Listen to Jan read this poem here.
And so you sit in the chair to which you have been guided
by the white-cloaked angel, your own pew among many
sprinkled around this cathedral of inoculation,
filled with other souls like you, each tended by an angel
who asks them to bare an upper arm — which one?
your choice — and you choose, wondering, as you do
so often these days, if it’s the right choice, the best choice.
If there is such a thing anymore.
And you have waited for this, prayed for this deliverance,
and now it is here, and you wish you could see the smile
of the angel at your shoulder, lifting tiny bottle to
delicate needle, but the angel’s lower face is shrouded,
upper face shielded, and you want to clutch one of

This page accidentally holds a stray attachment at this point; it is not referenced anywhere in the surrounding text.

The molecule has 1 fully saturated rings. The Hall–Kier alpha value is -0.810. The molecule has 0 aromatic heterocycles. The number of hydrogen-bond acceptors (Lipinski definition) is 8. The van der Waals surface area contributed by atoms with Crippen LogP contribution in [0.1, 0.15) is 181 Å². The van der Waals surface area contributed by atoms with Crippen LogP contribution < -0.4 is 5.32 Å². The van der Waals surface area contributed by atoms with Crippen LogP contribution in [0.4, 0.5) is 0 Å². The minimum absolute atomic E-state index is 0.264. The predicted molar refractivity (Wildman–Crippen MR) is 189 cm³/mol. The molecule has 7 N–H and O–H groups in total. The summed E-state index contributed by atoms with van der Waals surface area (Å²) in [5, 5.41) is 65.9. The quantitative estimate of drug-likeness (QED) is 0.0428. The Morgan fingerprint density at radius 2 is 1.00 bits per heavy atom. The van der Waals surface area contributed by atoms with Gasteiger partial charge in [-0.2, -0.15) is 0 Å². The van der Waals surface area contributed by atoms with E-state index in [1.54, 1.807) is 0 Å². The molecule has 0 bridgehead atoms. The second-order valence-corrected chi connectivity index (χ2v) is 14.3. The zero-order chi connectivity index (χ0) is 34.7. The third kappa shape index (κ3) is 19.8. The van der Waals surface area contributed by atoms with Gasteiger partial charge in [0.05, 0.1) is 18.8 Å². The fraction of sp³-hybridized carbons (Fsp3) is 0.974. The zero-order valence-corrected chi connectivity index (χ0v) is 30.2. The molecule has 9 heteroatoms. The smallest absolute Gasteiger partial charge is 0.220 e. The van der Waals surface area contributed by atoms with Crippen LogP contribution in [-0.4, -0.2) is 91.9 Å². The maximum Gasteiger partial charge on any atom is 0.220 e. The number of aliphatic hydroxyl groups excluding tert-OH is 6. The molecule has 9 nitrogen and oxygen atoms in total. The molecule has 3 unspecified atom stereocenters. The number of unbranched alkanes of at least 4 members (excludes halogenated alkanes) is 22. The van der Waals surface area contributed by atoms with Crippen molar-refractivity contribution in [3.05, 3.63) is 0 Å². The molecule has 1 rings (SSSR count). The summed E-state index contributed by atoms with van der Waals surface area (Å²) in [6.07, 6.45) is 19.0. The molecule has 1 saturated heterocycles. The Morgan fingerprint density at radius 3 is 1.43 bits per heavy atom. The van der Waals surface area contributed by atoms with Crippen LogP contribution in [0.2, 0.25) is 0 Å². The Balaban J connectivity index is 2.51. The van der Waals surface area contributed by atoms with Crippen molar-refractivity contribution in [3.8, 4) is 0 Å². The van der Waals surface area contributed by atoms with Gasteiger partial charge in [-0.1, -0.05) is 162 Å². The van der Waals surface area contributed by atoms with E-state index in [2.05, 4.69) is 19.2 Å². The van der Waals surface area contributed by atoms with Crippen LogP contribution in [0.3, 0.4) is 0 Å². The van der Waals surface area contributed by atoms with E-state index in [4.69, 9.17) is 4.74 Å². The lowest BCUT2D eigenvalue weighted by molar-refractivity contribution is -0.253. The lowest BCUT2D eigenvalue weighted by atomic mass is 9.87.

the angel’s blue-gloved hands, say, thank you
because you have read about the more than 2 million
around the world who would have loved to sit
where you do now.
And the angel says, “Take a deep breath,” and you do,
and you barely feel the prick of hope deliver the promise
of safety from the unseen demon that floats into the
unsuspecting, some of whom you know, some of whom
you loved. And you smile up at the angel, who,
you imagine, smiles back under the mask, who says,
“There you go,” and suggests you sit a bit, to rest
in this holy place.
And you do, gazing above your own mask at the olders
spaced so far apart, gray and white heads anchored
in the gentle sea of angels, reminded that you are
among the fortunate, with many decades behind you,
perhaps one ahead of you, if you’re lucky, your odds
greatly increased thanks to the little card in your hand,
the blesséd testament of new science delivered unto you.
And when you rise, you inhale deeply,
find your footing and walk, grateful to do so,
toward the exit, toward the light.